Petya. NotPetya. Now BadRabbit. Ransomware keeps evolving and wreaking havoc worldwide.
There’s no evidence that phishing emails have delivered Bad Rabbit, the new ransomware strain which hit Russian, Eastern European and some U.S. networks this week. But nonetheless at PhishMe, BadRabbit has caught our eye.
Here’s what we’ve seen reported.
BadRabbit is similar to notPetya, which terrorized networks back in June. It appears to start with a malvertising or drive-by attack, with victims taking the bait of a fake Flash update prompt.
There’s evidence that BadRabbit borrows or reuses code from notPetya. Both notPetya and BadRabbit utilize typical lateral movement tricks: abuse of default passwords and weak network passwords, Mimikatz password extraction for reuse and reports of network exploitation.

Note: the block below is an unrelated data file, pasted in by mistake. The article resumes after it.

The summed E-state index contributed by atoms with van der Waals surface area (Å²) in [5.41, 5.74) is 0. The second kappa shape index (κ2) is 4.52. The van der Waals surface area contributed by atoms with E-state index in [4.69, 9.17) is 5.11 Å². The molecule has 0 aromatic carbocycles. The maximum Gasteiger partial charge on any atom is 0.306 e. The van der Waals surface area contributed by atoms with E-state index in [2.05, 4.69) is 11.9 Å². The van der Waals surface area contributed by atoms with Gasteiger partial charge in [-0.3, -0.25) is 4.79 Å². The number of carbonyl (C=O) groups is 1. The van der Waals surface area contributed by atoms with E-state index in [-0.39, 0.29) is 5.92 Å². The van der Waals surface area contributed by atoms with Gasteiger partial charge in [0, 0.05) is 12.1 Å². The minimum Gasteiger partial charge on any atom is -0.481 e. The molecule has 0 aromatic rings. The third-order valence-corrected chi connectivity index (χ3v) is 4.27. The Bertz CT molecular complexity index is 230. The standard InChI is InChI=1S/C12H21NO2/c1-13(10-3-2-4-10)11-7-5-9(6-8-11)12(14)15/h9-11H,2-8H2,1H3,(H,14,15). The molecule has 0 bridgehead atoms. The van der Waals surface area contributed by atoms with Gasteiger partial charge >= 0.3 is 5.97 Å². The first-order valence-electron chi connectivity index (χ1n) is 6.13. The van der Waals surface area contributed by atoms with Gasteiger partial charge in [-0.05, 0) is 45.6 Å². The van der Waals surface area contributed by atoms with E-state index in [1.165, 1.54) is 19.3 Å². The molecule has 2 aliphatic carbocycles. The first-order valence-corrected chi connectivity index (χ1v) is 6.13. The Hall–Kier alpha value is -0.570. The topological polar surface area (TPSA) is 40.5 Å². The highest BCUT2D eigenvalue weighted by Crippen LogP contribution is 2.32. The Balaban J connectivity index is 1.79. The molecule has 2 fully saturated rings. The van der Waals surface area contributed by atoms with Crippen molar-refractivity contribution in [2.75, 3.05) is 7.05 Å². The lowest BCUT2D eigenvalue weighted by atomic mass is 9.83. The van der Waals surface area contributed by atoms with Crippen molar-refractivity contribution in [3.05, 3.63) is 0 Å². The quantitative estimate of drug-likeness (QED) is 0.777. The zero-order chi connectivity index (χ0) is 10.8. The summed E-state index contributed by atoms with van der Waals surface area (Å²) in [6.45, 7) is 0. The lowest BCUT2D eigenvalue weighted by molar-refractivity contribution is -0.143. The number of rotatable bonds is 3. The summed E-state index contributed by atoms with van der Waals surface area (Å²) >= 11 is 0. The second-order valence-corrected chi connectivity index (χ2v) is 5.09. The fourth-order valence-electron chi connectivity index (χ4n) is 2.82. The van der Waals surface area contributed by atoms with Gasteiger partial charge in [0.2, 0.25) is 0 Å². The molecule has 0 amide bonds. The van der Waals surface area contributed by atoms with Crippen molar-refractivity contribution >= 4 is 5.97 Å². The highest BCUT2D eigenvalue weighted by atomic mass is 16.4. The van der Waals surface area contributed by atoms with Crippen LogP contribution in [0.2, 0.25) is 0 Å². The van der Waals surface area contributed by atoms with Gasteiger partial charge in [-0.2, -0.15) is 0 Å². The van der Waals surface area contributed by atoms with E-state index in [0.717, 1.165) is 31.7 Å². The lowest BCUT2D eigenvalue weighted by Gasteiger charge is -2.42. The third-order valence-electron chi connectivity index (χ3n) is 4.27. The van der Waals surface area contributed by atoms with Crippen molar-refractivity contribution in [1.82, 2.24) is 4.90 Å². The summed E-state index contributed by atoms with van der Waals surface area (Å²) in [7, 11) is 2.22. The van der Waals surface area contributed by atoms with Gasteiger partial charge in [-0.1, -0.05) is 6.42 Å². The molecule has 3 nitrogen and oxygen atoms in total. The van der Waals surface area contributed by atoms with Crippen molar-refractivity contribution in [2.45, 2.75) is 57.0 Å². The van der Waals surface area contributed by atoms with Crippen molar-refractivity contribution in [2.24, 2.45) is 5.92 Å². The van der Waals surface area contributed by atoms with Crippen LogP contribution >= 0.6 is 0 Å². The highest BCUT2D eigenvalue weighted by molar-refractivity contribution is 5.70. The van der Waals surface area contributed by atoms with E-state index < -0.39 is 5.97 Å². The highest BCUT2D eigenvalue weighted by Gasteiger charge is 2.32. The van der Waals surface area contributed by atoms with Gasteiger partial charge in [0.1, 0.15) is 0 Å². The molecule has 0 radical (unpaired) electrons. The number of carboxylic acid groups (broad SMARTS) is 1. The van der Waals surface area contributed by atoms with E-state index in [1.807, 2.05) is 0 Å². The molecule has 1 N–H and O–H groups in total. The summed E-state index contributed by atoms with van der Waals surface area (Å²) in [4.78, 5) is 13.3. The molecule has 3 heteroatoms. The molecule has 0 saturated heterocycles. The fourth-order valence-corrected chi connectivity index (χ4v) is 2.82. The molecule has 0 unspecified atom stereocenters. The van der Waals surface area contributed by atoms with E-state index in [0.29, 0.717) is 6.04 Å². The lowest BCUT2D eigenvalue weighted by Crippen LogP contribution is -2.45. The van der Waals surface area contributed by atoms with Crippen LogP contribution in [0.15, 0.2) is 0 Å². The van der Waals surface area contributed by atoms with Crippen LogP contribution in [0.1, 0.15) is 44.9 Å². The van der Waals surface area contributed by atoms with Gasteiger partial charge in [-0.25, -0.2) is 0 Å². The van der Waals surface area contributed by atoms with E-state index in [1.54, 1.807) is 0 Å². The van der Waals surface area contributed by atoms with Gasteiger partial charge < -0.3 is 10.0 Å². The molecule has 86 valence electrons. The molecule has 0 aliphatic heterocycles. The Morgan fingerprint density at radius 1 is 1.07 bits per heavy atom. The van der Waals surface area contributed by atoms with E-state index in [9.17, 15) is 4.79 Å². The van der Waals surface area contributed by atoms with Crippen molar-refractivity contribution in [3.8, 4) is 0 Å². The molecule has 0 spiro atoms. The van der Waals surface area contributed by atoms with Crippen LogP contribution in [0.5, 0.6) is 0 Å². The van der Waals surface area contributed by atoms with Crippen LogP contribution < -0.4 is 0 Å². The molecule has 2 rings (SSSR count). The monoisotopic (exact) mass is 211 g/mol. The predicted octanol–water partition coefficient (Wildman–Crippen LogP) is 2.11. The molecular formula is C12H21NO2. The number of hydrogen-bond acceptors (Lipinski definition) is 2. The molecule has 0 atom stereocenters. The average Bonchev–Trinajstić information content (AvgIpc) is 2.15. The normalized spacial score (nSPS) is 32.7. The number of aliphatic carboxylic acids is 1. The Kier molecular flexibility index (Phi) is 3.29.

The major difference: BadRabbit seems to be a more functional than notPetya, with a colorful Tor site for ransom payments. There’s no word on whether paying the ransom gets your machines unlocked.
Figure 1 – Animated GIF of payment site
Our initial take:
Earlier ransomware/destructive ransomware crises have shown that many enterprises and critical infrastructure providers are still vulnerable to simple attacks such as exploitation of patched vulnerabilities and abuse of weak/default passwords.
These are generally addressed “Infosec 101” best practices: a regular, planned software update process and good password habits.
Also, just as BadRabbit is a follow-up to notPetya, we can expect future attacks following this newly-set trend.
And finally, though we’ve seen no trace of phishing emails used to spread BadRabbit, this newest ransomware threat is a reminder that phishing typically is used to deliver malware—and a good reason to make sure your phishing defense is up to par.
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